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Climate Week 2017

The Climate Group's ninth annual Climate Week NYC (link leaves NYSDEC) is being held September 18-24, 2016. There are a wide variety of events (link leaves NYSDEC) occurring in NYC throughout the week. Follow NYSDEC on Twitter and Facebook to learn more about climate change and climate action throughout the week.

Call to Action

Take simple steps in your everyday life, like getting energy efficient, switching to renewable energy, driving less (or driving electric), buying local (and buying less), and recycling, to bring down your carbon footprint. Many of these measures have the added benefit of saving you money.

Also important are the steps you take to be informed, to support leaders and organizations who are taking action using the best available science, and to keep yourself and your family prepared and safe in the face of weather emergencies and climate-related health concerns.

What can I do?

The following links leave DEC's website.

Small actions turn into big impacts when more people do them more often, so we encourage you and you colleagues to find at least one small change you can make for Climate Week. Post your action online using #CWNYC to show how easy it!

  • Share a ride - Find one or two trips you make regularly that you can turn into a shared ride or a bus ride.
  • Change five lightbulbs - ENERGY STAR certified bulbs use about 75% less energy, last more than 10 times longer, and generate 75% less heat than standard bulbs.
  • Eat less meat - One or two vegetarian days per week can help decrease greenhouse gas emissions, which are higher for producing meat than plants.
  • Use your drapes - Keep them drawn on hot days and open on cold days to minimize how much energy you need for heating or cooling.
  • Walk or bike - See if you can turn shorter trips into zero-emission trips by walking or biking.
  • Turn off the lights - Leaving the room? Flip that switch.
  • Decrease food waste - Make a weekly food plan so you only buy what you'll use, and start composting scraps and leftovers. Food waste creates methane in the landfill.
  • Switch to green electricity - The NYS Power to Choose web site lists sources for wind, hydro, or solar powered electricity in your area.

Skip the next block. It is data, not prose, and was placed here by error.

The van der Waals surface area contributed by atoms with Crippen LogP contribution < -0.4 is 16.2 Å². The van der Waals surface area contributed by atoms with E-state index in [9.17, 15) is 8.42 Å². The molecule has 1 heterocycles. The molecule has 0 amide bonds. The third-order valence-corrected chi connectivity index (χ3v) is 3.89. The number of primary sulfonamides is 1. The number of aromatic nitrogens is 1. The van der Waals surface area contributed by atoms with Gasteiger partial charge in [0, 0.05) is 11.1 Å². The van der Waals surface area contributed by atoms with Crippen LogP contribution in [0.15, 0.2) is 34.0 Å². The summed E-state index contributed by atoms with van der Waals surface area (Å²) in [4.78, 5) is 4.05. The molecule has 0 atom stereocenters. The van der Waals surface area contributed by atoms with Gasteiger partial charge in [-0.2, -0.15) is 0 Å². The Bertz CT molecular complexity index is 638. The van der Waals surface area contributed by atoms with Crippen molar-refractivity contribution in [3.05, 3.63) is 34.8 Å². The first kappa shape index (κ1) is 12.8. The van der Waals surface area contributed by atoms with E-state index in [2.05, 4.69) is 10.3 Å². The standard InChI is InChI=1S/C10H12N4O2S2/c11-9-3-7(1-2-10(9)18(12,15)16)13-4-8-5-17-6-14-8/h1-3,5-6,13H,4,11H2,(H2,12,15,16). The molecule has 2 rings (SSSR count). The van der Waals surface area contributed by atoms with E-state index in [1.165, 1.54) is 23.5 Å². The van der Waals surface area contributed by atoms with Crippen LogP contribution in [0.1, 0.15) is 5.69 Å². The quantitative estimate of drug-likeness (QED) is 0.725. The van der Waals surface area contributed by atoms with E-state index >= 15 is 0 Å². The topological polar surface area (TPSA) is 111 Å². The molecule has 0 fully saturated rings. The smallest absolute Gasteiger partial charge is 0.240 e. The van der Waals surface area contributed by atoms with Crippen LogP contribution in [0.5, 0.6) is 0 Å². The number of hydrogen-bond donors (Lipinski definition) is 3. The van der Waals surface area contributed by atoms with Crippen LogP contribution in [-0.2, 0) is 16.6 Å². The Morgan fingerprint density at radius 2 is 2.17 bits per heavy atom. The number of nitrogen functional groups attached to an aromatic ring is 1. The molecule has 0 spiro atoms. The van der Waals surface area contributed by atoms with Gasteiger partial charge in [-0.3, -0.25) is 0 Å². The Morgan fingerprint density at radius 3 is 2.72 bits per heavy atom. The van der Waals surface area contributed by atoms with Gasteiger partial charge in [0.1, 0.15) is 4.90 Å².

• Program your thermostat - About 2% of your energy bill can be saved for each 1° F of change, maintained for at least eight hours.
  • Plan your errands - Take a look at the things that need to get done this week, and turn multiple trips into one to use less gas.
  • Stop idling - Waiting in car line? Idling uses more fuel than restarting the engine.
  • Eat local - Buy local food, which didn't travel as far by truck to get to you. Find seasonal recipes and head to the farmer's market or the food co-op.

Other Resources

The UC Berkeley CoolClimate Calculator provides an estimate of your family's carbon footprint, with suggestions on making it smaller.

National Wildlife Federation offers "Top Ten Tips to Tackle Climate Change" on their EcoSchools site.

NASA's Climate Kids page gives kids the information and tools they need to understand climate change and resource conservation, and take action to make a difference.

More Information on Climate

For more than a century, physicists have known that certain gases in the atmosphere absorb heat, making the planet's overall temperature higher than it would be if these gases were not present. This is called the "greenhouse effect".

Chart, Globally Averaged Greenhouse Gas Concentrations

These greenhouse gases (GHGs) in the atmosphere (chiefly CO2 by volume, with contributions from many other gases like methane, nitrous oxide, and HFCs) allow short-wave radiation (like sunlight) to pass through and warm the Earth, but prevent long-wave radiation (heat) from escaping back out to space. Heat trapped by this greenhouse effect raises the temperature of air, land and water.

Earth's weather is driven by heat energy. As trapped heat builds up in the land, oceans and lower atmosphere, the predictable weather patterns that we call "climate" change.

Other Resources

The following links leave DEC's website.

The Intergovernmental Panel on Climate Change (IPCC) assesses the scientific, technical and socio-economic information relevant for the understanding of human-induced climate change, mostly recently in its Fifth Assessment (AR5).

Climate.gov is a source of scientific data and information about climate impacts and solutions, promoting public understanding of climate science and helping people make decisions on how to adapt and prepare for climate-related risks.